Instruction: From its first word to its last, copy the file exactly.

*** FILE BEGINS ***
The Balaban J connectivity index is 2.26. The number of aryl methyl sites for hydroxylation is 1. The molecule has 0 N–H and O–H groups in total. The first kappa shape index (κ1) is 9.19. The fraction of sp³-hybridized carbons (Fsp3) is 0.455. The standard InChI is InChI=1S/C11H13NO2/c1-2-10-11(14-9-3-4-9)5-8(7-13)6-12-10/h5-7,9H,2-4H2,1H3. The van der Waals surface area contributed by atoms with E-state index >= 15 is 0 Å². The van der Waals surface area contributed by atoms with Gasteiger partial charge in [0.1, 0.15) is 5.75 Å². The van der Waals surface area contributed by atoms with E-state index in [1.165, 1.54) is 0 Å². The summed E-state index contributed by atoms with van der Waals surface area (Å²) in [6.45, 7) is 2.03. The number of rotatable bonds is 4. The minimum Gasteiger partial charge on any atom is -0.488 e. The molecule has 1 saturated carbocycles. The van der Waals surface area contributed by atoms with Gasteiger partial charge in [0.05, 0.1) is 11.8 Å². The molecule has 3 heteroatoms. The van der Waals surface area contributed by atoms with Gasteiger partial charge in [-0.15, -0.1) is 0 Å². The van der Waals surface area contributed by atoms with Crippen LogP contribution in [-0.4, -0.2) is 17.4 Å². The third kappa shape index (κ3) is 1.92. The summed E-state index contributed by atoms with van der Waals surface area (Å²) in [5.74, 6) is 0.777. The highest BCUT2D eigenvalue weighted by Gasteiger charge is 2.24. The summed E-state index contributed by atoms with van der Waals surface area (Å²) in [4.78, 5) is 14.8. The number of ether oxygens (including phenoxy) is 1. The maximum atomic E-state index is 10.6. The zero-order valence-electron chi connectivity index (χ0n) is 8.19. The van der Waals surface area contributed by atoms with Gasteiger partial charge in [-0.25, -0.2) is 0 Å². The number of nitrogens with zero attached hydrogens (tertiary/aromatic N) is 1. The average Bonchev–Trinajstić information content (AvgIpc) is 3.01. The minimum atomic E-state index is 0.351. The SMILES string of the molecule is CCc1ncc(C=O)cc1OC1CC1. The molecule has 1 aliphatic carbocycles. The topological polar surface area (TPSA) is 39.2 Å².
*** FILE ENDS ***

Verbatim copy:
The Balaban J connectivity index is 2.26. The number of aryl methyl sites for hydroxylation is 1. The molecule has 0 N–H and O–H groups in total. The first kappa shape index (κ1) is 9.19. The fraction of sp³-hybridized carbons (Fsp3) is 0.455. The standard InChI is InChI=1S/C11H13NO2/c1-2-10-11(14-9-3-4-9)5-8(7-13)6-12-10/h5-7,9H,2-4H2,1H3. The van der Waals surface area contributed by atoms with E-state index >= 15 is 0 Å². The van der Waals surface area contributed by atoms with Gasteiger partial charge in [0.1, 0.15) is 5.75 Å². The van der Waals surface area contributed by atoms with E-state index in [1.165, 1.54) is 0 Å². The summed E-state index contributed by atoms with van der Waals surface area (Å²) in [6.45, 7) is 2.03. The number of rotatable bonds is 4. The minimum Gasteiger partial charge on any atom is -0.488 e. The molecule has 1 saturated carbocycles. The van der Waals surface area contributed by atoms with Gasteiger partial charge in [0.05, 0.1) is 11.8 Å². The molecule has 3 heteroatoms. The van der Waals surface area contributed by atoms with Gasteiger partial charge in [-0.15, -0.1) is 0 Å². The van der Waals surface area contributed by atoms with Crippen LogP contribution in [-0.4, -0.2) is 17.4 Å². The third kappa shape index (κ3) is 1.92. The summed E-state index contributed by atoms with van der Waals surface area (Å²) in [5.74, 6) is 0.777. The highest BCUT2D eigenvalue weighted by Gasteiger charge is 2.24. The summed E-state index contributed by atoms with van der Waals surface area (Å²) in [4.78, 5) is 14.8. The number of ether oxygens (including phenoxy) is 1. The maximum atomic E-state index is 10.6. The zero-order valence-electron chi connectivity index (χ0n) is 8.19. The van der Waals surface area contributed by atoms with Gasteiger partial charge in [-0.25, -0.2) is 0 Å². The number of nitrogens with zero attached hydrogens (tertiary/aromatic N) is 1. The average Bonchev–Trinajstić information content (AvgIpc) is 3.01. The minimum atomic E-state index is 0.351. The SMILES string of the molecule is CCc1ncc(C=O)cc1OC1CC1. The molecule has 1 aliphatic carbocycles. The topological polar surface area (TPSA) is 39.2 Å².